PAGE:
Skelton educates customers and prospects about business resources that can help them succeed in qualifying for SBA loans in the first place. Recently, he recalls a customer who wanted to open a title company. Skelton referred the customer to a small business and technology business center, which is designed to help small-business owners with feasibility studies and more, free of charge. There, the customer got help with her business plan. “When she provided this package to me, there was a lot of good information for me to look at as far as projections,” Skelton says.

He finds the process of providing personalized SBA loan education personally rewarding.“It is very satisfying for me to help customers realize their dreams of starting their own businesses,” he says, “and to know that the education, information and advice that I provided helped them to do it in a safe way.”

Demystifying SBA lending

While many community banks emphasize their SBA loan acumen, others focus on other types of commercial loans, using SBA loans as backup. In so doing, they make it clear to customers and prospects that SBA loans aren’t the only option. One such bank is $160 million-asset Farmers & Merchants Bank in Miamisburg, Ohio.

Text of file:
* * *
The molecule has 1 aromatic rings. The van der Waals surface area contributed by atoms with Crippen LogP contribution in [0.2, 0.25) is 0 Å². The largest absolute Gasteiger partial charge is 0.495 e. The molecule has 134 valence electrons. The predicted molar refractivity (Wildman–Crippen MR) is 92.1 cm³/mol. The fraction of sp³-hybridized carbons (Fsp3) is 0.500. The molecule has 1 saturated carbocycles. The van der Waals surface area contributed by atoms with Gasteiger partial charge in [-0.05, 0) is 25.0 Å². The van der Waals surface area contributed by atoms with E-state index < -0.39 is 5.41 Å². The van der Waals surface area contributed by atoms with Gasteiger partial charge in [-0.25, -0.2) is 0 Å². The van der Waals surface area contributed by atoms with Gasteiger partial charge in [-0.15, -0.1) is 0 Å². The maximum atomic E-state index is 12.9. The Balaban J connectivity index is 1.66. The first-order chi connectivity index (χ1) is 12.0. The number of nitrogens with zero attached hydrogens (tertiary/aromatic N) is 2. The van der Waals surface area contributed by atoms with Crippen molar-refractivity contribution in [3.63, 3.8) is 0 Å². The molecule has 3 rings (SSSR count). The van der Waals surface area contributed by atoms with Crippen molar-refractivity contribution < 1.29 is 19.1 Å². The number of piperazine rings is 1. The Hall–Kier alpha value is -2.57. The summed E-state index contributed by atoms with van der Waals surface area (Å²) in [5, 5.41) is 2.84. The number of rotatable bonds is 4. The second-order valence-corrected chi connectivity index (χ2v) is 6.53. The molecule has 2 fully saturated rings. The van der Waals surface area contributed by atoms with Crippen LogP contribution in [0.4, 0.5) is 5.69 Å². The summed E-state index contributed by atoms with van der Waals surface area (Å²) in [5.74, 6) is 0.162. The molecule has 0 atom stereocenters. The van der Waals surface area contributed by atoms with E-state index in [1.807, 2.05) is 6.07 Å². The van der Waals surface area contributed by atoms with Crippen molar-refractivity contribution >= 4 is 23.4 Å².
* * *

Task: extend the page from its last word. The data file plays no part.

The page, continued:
Daniel Yoder, the bank’s vice president of commercial lending, makes it a point to address customer concerns about SBA loans so that they can select the loan option that’s best for them.

One concern he hears from customers is that SBA fees are often higher than conventional loans. As such, he often tries to help customers qualify for conventional loans first.

Another customer concern is that SBA rates are also higher than conventional loans. In this instance, Yoder might suggest that, if the customer can’t qualify for a traditional loan, they start out with an SBA loan and then refinance to a conventional loan down the road.

One misconception he hears is that the money for SBA loans comes from the government, and thus the bank has nothing to lose and can therefore “go easy” on borrowers during the loan approval process.

In response, he explains that the loan actually does come from the bank, that the bank would recover only a portion of its loss if the borrower defaulted, and that it is strict on SBA deals because of this risk.

In fact, according to Yoder, “We use the SBA program when a loan presents greater risk than conventional underwriting will accommodate.”


William Atkinson is a writer in Illinois.